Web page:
Iran top representative Mohsen Mohebi, International Law adviser to Iran president, during a hearing for alleged violations of the 1955 Treaty of Amity, Iran vs U.S., sits in the court room of the International Court in The Hague, the Netherlands August 27, 2018 (Photo: Reuters)
Iran on Monday demanded the UN's top court suspend US nuclear-linked sanctions against Tehran, accusing Washington of plotting its "economic strangulation".
The Islamic Republic launched a suit at the International Court of Justice in The Hague over US President Donald Trump's decision to reimpose the sanctions that had been lifted in a 2015 accord.
Iran says Trump's move breaches a 1955 treaty. It told the court the measures were already devastating its economy and threatening the welfare of its citizens.
"The United States is publicly propagating a policy intended to damage as severely as possible Iran's economy and Iranian nationals and companies," Iran's lawyer Mohsen Mohebi told the court.
"This policy is nothing but naked economic aggression against my country," he added.
"Iran will put up the strongest resistance to the US economic strangulation, by all peaceful means."
US lawyers are due to give their response in arguments before the court on Tuesday.
Sanctions had been lifted under a 2015 multilateral agreement in return for Iran committing not to pursue nuclear weapons.
But Trump reimposed unilateral sanctions three weeks ago. He said they were needed to ensure Iran never builds a nuclear bomb.
A second wave of punitive measures are due to hit Iran in early November, targeting its vital energy sector including oil exports.
The US measures have added to Iran's economic woes, helping to fuel strikes and protests from across the country and political spectrum.
In the latest blow, Iran's parliament impeached Economy Minister Masoud Karbasian on Sunday.
Tehran filed its case before the ICJ in late July, calling on the Hague-based tribunal's judges to order the immediate lifting of sanctions pending a definitive ruling.
It said the sanctions would cause it "irreparable prejudice". It argues they breach the 1955 Treaty of Amity and Economic Relations between Iran and the United States.
The ICJ is expected to take a couple of months to decide whether to grant Tehran's request for a provisional ruling. A final decision in the case may take years.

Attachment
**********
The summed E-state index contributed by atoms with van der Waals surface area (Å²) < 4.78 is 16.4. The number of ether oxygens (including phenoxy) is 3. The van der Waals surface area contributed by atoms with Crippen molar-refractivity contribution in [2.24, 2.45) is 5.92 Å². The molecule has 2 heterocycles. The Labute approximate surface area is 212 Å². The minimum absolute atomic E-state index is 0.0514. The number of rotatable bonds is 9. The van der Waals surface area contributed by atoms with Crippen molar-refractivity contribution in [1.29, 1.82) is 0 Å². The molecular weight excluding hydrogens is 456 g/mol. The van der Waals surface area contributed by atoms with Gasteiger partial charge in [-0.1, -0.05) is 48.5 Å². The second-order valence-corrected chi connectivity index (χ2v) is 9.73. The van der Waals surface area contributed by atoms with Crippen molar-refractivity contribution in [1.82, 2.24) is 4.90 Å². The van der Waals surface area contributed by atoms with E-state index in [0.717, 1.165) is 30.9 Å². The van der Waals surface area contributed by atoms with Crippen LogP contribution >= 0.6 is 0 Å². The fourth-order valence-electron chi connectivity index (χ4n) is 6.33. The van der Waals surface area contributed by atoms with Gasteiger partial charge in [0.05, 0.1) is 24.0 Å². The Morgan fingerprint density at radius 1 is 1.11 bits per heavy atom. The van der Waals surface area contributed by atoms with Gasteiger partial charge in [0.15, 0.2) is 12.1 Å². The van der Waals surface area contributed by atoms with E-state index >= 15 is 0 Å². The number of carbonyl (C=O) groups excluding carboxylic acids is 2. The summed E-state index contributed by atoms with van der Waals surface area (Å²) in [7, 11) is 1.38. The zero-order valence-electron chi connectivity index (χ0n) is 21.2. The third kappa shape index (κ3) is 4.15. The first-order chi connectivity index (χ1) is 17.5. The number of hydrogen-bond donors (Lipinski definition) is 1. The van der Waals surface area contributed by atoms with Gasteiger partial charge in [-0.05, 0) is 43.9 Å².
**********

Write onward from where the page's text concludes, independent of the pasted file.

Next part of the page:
The 2015 deal was signed by Iran and the five permanent members of the United Nations Security Council plus Germany.
Trump, who took office in 2016, called it a "horrible one-sided deal."
He said it "failed to achieve the fundamental objective of blocking all paths to a Iranian nuclear bomb."
To the horror of the other signatories, Trump pulled out and announced in May that he would reinstate sanctions.
Tehran says that the new sanctions are already hurting its economy. Iran's currency the rial has lost around half its value since April.
In a court filing at the ICJ, Iran's lawyers said the US sanctions threaten tens of billions of dollars' worth of business deals with foreign companies.
International companies including France's Total, Peugeot and Renault, and Germany's Siemens and Daimler, have suspended operations in Iran since Trump announced the US withdrawal from the nuclear deal in May.
Air France and British Airways announced Thursday they would halt flights to Tehran next month, saying they were not commercially viable. The British carrier added however that the decision was unrelated to the fresh sanctions.
Trump said the sanctions would turn up the financial pressure on Tehran to come to a "comprehensive and lasting solution" regarding its activities such as its "ballistic missile programme and its support for terrorism."
Iran's supreme leader Ayatollah Ali Khamenei this month appeared to rule out any immediate prospect of talks, saying "there will be neither war, nor negotiations," with the US.
Washington's lawyers will present their case on Tuesday, with a second round of arguments on Wednesday and Thursday. Experts expect the US to challenge the ICJ's jurisdiction.
The ICJ was set up in 1946 to rule in disputes between countries.